10. Whether the claim is under the Woolwich principle or section 33, time runs from when the payment was made. So Mr Glick says that in either case, the claim for interest on the 1993 payment is statute barred. The judge (Park J) rejected the submission. He saw no reason in principle why the right to restitution of payments made by mistake, which had been extended in Kleinwort Benson to include mistakes of law, should not apply to payments of tax. No argument based on section 33 appears to have been advanced to him.
11. The Court of Appeal (Jonathan Parker, Rix and Buxton LJJ) disagreed. The main reason was their view that Lord Goff of Chieveley, in his speech in Kleinwort Benson, had said that payments of tax under a mistake of law were subject to a separate and distinct regime which provided remedies only under the Woolwich principle and section 33. Buxton LJ also offered some reasons why it would cause difficulties if payment by mistake was accepted as a ground for the recovery of taxes. I will come back to this point later, when I deal with the question of whether DMG did in fact pay the tax by mistake.
12. First, however, I must deal with the opinion attributed by the Court of Appeal to Lord Goff. Both Jonathan Parker LJ and Buxton LJ subjected his speeches in the Woolwich and Kleinwort Benson case to a detailed analysis which I have read more than once with attention and respect. The chief support for Mr Glick's argument is to be found in the following passage in Kleinwort Benson  2 AC 349, 382:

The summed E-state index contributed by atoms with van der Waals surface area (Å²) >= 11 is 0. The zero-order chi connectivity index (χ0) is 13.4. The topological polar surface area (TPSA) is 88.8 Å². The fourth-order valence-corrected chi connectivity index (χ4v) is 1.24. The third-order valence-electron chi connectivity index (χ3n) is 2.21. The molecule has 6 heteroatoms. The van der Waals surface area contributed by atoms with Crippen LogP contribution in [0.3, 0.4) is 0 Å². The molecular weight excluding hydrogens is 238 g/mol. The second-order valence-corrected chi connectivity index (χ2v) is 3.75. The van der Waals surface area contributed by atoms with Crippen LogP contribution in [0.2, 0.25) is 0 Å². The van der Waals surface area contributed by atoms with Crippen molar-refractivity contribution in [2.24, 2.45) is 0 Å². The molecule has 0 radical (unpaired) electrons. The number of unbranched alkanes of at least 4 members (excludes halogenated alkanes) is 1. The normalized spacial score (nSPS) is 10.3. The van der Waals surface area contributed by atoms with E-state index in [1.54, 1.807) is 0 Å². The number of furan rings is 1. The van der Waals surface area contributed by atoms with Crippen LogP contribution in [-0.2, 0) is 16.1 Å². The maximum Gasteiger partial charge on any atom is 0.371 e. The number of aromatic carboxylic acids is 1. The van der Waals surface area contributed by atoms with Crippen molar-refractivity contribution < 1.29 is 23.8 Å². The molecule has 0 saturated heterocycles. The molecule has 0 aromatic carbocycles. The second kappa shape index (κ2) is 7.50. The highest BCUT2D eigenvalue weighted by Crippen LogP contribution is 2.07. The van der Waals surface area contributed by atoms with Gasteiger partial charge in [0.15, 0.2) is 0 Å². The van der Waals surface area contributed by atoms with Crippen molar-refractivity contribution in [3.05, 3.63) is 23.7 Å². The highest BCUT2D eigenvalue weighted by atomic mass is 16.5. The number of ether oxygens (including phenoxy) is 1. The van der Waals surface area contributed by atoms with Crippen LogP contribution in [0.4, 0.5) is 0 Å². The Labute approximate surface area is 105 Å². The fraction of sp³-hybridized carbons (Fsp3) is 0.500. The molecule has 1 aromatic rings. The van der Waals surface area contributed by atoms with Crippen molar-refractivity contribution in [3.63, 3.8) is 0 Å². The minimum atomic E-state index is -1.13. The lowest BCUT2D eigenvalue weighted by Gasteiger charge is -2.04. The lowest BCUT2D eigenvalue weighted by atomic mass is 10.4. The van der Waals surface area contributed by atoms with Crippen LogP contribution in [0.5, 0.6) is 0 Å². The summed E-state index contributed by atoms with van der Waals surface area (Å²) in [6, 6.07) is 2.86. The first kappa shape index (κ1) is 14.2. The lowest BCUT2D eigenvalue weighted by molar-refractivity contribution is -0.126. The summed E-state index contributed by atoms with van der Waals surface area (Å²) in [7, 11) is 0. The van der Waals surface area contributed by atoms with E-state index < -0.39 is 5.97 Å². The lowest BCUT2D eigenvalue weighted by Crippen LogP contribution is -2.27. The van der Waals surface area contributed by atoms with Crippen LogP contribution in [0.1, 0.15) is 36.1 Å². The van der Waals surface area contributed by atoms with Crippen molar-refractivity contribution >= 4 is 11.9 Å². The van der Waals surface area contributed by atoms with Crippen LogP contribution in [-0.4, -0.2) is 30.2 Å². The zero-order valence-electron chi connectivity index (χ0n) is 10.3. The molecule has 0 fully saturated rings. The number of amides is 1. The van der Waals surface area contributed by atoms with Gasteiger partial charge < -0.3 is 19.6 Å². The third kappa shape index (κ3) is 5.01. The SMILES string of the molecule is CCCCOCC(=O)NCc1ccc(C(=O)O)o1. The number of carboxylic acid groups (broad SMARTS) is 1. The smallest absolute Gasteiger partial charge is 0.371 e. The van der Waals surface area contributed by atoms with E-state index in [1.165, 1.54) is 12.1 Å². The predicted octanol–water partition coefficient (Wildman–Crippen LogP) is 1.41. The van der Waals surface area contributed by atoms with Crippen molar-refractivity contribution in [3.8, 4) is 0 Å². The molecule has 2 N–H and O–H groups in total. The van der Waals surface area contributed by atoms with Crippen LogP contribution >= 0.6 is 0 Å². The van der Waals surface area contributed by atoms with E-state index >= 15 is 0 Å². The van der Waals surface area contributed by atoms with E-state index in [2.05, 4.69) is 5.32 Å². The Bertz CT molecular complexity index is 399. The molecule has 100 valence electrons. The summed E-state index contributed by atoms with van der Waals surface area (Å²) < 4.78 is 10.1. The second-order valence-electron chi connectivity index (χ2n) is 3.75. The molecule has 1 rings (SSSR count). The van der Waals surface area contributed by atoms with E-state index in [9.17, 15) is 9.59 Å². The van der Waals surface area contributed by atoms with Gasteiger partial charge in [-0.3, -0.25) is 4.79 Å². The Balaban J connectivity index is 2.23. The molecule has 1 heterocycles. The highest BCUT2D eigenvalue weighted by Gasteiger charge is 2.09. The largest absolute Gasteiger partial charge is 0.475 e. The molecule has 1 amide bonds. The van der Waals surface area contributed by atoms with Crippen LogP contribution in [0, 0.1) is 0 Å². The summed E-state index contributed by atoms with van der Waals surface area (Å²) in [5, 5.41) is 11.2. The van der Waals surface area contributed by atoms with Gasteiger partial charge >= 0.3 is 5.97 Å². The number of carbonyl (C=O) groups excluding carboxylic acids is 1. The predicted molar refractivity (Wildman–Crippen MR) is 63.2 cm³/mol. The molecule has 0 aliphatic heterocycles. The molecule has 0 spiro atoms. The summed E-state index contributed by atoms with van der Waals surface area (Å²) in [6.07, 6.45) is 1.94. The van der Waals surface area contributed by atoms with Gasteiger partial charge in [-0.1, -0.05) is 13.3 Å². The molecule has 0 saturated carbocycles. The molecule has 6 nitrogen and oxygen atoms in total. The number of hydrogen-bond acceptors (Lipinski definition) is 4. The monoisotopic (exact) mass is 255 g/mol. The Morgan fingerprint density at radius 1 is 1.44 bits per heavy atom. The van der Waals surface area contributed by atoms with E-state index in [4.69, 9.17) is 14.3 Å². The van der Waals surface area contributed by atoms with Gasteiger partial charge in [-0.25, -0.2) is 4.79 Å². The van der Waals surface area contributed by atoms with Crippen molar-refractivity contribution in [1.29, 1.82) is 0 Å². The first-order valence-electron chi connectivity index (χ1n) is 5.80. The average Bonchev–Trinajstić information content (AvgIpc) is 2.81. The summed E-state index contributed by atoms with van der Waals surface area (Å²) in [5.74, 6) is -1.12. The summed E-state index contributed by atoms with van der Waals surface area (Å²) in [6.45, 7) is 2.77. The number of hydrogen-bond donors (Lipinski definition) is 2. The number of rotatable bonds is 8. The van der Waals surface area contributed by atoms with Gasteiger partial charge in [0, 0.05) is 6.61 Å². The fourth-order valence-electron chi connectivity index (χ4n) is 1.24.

13. There is no doubt that the regimes are different. Both the Woolwich principle and section 33 apply only to the recovery of money paid as taxes or the like. They do not apply to "private transactions". The Woolwich principle is indifferent as to whether the taxpayer paid the tax because he was mistaken or, as in Woolwich, for some other reason. And section 33 has its own rules. So the regime for taxes is certainly different. But the question is whether Lord Goff meant to say that the remedies provided by the two regimes are mutually exclusive. Woolwich and section 33 are available only for "taxes and other similar charges". Does it follow that the common law rule for recovery of payments made by mistake, as applied to private transactions in Kleinwort Benson, does not apply to taxes? That would be going a good deal further. It is one thing to say that the regimes are different and another to say that their remedies are mutually exclusive.